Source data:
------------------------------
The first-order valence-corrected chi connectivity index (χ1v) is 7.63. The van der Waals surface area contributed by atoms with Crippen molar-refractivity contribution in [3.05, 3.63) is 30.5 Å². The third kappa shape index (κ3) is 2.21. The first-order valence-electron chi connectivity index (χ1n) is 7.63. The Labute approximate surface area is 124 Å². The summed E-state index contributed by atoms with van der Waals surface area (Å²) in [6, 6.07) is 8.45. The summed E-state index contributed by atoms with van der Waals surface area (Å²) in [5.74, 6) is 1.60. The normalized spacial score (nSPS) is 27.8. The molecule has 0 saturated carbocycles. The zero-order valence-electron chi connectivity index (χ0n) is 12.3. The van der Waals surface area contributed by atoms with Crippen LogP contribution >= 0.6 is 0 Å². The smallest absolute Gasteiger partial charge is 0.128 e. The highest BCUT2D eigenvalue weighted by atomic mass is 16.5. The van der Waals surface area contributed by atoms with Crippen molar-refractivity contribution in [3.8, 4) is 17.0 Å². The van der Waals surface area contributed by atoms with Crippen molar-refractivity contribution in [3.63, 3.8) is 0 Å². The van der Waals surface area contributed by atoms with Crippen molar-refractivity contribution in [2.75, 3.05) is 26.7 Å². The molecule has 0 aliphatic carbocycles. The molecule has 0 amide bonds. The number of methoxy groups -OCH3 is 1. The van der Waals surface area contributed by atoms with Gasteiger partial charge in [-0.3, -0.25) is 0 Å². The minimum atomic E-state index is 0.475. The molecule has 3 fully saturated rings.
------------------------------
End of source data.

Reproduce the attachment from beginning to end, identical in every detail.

The first-order valence-corrected chi connectivity index (χ1v) is 7.63. The van der Waals surface area contributed by atoms with Crippen molar-refractivity contribution in [3.05, 3.63) is 30.5 Å². The third kappa shape index (κ3) is 2.21. The first-order valence-electron chi connectivity index (χ1n) is 7.63. The Labute approximate surface area is 124 Å². The summed E-state index contributed by atoms with van der Waals surface area (Å²) in [6, 6.07) is 8.45. The summed E-state index contributed by atoms with van der Waals surface area (Å²) in [5.74, 6) is 1.60. The normalized spacial score (nSPS) is 27.8. The molecule has 0 saturated carbocycles. The zero-order valence-electron chi connectivity index (χ0n) is 12.3. The van der Waals surface area contributed by atoms with Crippen LogP contribution >= 0.6 is 0 Å². The smallest absolute Gasteiger partial charge is 0.128 e. The highest BCUT2D eigenvalue weighted by atomic mass is 16.5. The van der Waals surface area contributed by atoms with Crippen molar-refractivity contribution in [3.8, 4) is 17.0 Å². The van der Waals surface area contributed by atoms with Crippen molar-refractivity contribution in [3.63, 3.8) is 0 Å². The van der Waals surface area contributed by atoms with Crippen molar-refractivity contribution in [2.75, 3.05) is 26.7 Å². The molecule has 0 aliphatic carbocycles. The molecule has 0 amide bonds. The number of methoxy groups -OCH3 is 1. The van der Waals surface area contributed by atoms with Gasteiger partial charge in [-0.3, -0.25) is 0 Å². The minimum atomic E-state index is 0.475. The molecule has 3 fully saturated rings.